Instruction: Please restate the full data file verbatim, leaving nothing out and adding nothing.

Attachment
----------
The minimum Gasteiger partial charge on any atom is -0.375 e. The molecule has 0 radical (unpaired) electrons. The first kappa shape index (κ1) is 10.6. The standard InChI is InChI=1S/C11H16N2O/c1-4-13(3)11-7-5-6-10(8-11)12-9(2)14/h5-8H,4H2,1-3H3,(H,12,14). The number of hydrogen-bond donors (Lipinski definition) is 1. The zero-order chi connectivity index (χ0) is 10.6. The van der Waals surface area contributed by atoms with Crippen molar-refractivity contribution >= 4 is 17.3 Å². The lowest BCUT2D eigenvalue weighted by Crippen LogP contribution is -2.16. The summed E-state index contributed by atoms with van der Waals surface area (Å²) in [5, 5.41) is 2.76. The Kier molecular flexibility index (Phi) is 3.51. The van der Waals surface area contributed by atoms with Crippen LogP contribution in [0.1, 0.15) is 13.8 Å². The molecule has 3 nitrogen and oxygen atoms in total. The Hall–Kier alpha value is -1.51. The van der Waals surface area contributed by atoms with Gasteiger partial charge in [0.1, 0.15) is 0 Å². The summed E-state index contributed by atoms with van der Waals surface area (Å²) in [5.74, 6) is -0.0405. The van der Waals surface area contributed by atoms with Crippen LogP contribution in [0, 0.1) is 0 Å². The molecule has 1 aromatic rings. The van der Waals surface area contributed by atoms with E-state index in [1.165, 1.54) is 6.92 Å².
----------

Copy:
The minimum Gasteiger partial charge on any atom is -0.375 e. The molecule has 0 radical (unpaired) electrons. The first kappa shape index (κ1) is 10.6. The standard InChI is InChI=1S/C11H16N2O/c1-4-13(3)11-7-5-6-10(8-11)12-9(2)14/h5-8H,4H2,1-3H3,(H,12,14). The number of hydrogen-bond donors (Lipinski definition) is 1. The zero-order chi connectivity index (χ0) is 10.6. The van der Waals surface area contributed by atoms with Crippen molar-refractivity contribution >= 4 is 17.3 Å². The lowest BCUT2D eigenvalue weighted by Crippen LogP contribution is -2.16. The summed E-state index contributed by atoms with van der Waals surface area (Å²) in [5, 5.41) is 2.76. The Kier molecular flexibility index (Phi) is 3.51. The van der Waals surface area contributed by atoms with Crippen LogP contribution in [0.1, 0.15) is 13.8 Å². The molecule has 3 nitrogen and oxygen atoms in total. The Hall–Kier alpha value is -1.51. The van der Waals surface area contributed by atoms with Gasteiger partial charge in [0.1, 0.15) is 0 Å². The summed E-state index contributed by atoms with van der Waals surface area (Å²) in [5.74, 6) is -0.0405. The van der Waals surface area contributed by atoms with Crippen LogP contribution in [0, 0.1) is 0 Å². The molecule has 1 aromatic rings. The van der Waals surface area contributed by atoms with E-state index in [1.165, 1.54) is 6.92 Å².